5 NBA Assistants Who Could Get a Shot as a Head Coach by the End of the Season
Most NBA teams don't have much patience with head coaches who fail to make large strides in a certain number of years. Scott Skiles, although holding a fairly successful background, hasn't been able to take Milwaukee beyond mediocre since he started in 2008. Washington has put in too much effort over the offseason to waste its time with the below-par Randy Wittman. These are exactly the types of situations assistant coaches wait for.
From guys with head coaching in their bloodlines to assistant coaches who have years of experience under their belts, here are five talented individuals that could find themselves with head coaching opportunities before the 2012-13 season comes to an end.
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I don't think it's any mistake that Los Angeles brought in longtime coach Bob Ociepka for the 2012-13 season. Chances are huge he'll be stepping up as head coach soon enough.
According to an article on ESPN.com, current head coach Vinny Del Negro is walking on very thin ice with the Clippers.
"Vinny has lost the team," one source said. "They don't want to play hard for him."
ESPN reported that players became frustrated with Del Negro's constantly changing rotation, and the franchise is sure to side with the team over the coach, especially considering the losing streak L.A. experienced last March.
Ociepka joins the Clips with over 30 years of coaching experience to his name. At 63 years old, he returns to Los Angeles for his second period with the Clippers after serving as an assistant coach from 1993-96 under Bob Weiss and Bill Fitch. Ociepka was an assistant coach for Del Negro with the Chicago Bulls from 2008-10.
John-Blair (J.B.) Bickerstaff is entering his first season as assistant coach for the Rockets, but I think a team may come calling for him before this season ends. With the experience and coaching bloodline that Bickerstaff holds, it's only a matter of time.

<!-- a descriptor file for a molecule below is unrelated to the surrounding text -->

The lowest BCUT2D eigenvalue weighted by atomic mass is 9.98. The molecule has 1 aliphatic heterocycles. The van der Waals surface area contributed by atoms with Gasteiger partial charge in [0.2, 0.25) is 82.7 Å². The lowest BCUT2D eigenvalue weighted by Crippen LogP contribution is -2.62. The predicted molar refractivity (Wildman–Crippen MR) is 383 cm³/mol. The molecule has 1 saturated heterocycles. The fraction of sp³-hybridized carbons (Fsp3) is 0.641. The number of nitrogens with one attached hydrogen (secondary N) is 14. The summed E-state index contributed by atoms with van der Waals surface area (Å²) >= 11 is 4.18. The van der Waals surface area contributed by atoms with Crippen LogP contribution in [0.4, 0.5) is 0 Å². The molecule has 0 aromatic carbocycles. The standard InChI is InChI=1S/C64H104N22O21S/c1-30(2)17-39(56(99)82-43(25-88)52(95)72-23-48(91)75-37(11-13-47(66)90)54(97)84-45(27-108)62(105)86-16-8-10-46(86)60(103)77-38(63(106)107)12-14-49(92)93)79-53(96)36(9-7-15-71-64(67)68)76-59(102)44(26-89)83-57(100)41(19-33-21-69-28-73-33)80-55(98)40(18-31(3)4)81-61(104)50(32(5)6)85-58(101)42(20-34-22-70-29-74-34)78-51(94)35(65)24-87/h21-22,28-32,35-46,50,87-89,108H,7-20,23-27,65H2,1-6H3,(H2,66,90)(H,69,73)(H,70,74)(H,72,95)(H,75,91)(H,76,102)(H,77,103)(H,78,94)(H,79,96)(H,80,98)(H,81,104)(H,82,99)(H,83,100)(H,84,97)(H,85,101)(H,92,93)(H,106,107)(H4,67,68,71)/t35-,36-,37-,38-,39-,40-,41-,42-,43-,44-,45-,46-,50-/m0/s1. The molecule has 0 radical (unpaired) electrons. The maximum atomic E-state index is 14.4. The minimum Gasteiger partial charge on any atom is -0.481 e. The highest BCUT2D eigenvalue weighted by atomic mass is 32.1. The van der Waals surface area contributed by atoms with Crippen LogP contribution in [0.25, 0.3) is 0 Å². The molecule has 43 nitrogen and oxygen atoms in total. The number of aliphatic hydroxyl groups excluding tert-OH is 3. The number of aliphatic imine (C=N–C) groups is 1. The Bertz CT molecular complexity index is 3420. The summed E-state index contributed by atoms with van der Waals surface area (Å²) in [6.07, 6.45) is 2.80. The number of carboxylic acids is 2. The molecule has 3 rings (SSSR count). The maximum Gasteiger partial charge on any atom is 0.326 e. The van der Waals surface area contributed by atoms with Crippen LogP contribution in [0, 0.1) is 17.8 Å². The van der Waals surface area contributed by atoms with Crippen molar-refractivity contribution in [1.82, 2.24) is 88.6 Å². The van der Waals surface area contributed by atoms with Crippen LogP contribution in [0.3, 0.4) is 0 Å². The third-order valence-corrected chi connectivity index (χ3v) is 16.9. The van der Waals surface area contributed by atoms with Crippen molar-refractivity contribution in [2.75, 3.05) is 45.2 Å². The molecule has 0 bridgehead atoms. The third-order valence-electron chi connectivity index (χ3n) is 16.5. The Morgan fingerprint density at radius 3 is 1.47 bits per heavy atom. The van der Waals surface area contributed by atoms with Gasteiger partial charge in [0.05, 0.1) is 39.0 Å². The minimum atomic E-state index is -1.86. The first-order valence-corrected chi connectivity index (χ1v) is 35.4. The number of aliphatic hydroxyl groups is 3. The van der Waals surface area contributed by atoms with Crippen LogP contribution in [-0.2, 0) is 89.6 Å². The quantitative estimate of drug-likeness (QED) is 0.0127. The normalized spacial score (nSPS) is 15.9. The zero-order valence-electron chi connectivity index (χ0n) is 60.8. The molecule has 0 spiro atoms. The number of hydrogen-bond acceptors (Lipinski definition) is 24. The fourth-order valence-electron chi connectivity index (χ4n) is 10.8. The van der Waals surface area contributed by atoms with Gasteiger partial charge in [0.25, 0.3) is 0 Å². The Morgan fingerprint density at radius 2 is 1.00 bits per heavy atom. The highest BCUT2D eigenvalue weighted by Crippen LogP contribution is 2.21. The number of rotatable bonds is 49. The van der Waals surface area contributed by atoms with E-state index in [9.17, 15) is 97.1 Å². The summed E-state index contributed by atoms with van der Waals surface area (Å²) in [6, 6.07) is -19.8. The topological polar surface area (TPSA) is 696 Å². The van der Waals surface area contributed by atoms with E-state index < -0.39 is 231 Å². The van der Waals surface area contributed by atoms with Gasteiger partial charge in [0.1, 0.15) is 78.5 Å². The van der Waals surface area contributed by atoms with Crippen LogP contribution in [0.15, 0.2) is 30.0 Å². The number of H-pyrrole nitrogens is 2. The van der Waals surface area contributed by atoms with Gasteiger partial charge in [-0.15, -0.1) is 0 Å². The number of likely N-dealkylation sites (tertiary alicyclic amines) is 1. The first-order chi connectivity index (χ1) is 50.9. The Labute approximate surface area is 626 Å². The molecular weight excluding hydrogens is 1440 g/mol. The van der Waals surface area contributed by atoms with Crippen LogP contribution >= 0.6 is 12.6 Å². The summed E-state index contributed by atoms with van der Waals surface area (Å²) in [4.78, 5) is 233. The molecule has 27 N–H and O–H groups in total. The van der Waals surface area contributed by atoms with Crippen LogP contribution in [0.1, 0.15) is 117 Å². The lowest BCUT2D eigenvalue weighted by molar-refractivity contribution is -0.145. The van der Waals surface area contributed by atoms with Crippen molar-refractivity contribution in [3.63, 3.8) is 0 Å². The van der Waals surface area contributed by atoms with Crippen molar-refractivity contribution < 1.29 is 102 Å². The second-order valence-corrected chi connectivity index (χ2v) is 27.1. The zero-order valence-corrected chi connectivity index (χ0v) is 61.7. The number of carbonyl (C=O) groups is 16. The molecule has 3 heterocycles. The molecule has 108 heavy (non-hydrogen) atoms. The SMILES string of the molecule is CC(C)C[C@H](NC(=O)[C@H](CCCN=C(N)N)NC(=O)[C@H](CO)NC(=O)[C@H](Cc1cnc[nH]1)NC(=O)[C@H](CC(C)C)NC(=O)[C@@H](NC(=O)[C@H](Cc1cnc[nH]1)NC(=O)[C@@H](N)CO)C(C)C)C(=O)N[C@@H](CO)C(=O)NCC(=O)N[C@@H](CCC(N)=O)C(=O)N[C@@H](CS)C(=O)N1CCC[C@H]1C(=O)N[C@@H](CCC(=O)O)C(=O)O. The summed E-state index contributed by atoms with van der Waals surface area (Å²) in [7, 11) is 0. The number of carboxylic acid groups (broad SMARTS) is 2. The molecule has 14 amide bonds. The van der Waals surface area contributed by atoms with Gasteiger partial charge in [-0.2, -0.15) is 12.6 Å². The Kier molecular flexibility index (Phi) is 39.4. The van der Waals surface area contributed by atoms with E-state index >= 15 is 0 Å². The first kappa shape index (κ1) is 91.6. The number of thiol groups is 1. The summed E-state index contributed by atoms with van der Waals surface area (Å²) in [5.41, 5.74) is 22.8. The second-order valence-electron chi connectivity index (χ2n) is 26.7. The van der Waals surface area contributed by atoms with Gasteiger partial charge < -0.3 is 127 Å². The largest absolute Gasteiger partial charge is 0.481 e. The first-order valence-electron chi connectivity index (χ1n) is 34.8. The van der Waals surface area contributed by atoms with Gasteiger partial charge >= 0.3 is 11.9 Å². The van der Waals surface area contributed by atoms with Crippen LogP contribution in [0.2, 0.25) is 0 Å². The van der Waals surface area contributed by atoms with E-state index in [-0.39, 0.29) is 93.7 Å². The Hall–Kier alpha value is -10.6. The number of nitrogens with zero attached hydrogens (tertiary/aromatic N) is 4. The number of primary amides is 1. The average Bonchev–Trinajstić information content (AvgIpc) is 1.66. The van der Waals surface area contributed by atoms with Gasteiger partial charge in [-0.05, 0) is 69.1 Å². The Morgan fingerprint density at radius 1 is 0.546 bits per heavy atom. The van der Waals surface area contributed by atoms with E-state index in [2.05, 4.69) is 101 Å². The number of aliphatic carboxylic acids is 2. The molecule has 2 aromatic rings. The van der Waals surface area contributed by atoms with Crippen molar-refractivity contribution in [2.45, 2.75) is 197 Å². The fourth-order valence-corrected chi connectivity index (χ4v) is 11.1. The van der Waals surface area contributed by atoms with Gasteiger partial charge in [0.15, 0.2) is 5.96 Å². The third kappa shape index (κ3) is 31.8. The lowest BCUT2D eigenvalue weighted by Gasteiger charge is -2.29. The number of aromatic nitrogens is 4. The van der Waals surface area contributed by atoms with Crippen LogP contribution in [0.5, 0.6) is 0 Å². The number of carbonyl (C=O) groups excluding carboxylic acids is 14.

Bickerstaff displays a high basketball I.Q. and a talent for coaching. Prior to working in Minnesota, the 33-year-old assisted his father Bernie in Charlotte, and he also wore the head coach hat for Charlotte's summer league in 2005 and 2006.
Bickerstaff took his first job at just 25 years old, making him the youngest assistant coach in the NBA.
Almost 10 years later, he's proven he's more than ready to take the reins and lead a team of his own.
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Although Don Newman is entering his first season with Washington, I wouldn't be surprised if he was called upon to step up to head coach before the end of the season.
The Wizards have made lots of roster changes for the better, and current coach Randy Wittman just doesn't seem to have what it takes to lead a team to the postseason. Wittman has an overall record of 118-238, and Washington may not have much patience with him.
Newman comes to the Wizards with over 20 years of NBA experience, including his most recent position as assistant coach for the successful San Antonio Spurs. He's no stranger to smart coaching, and Washington may have had this idea when they brought him in.
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If the Milwaukee Bucks don't look to be in playoff contention by midseason, Jim Boylan may have the opportunity to replace current head coach Scott Skiles.
Skiles has been coaching in Milwaukee since 2008, and he hasn't been able to do much with the Bucks. Boylan has been working with Skiles for quite a while, and he has been working in the NBA since 1992.
Boylan would not be completely new to the head coaching situation, as he served as interim head coach in Chicago for the final 56 games of the 2007-08 season.
As an assistant, Boylan has plenty of successful seasons under his belt. He has reached the postseason in the NBA with Chicago (three times, two 47-plus win seasons), Phoenix (once, a 50-plus win season) and Cleveland (four times, one 54 win and two 47-win seasons).
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For Stephen Silas, coaching runs in his blood. Silas has over 10 years of experience in NBA coaching and scouting, and he spent several years in Charlotte working under his father and longtime head coach Paul Silas. At the time of his hiring as an assistant with the Hornets on June 5, 2000, he was the youngest assistant in the NBA at the age of 27.
Silas currently serves as assistant coach for Golden State. There, he develops perimeter players and focuses on game preparation and managing the team's offensive and defensive playbook. Although Silas has not yet added head coach to his resume, he did hold the Summer League head coaching position for the Warriors in Vegas this past season.
If Mike Dunlap doesn't successfully lead the Bobcats, I could see Charlotte being interested in bringing back the younger Silas.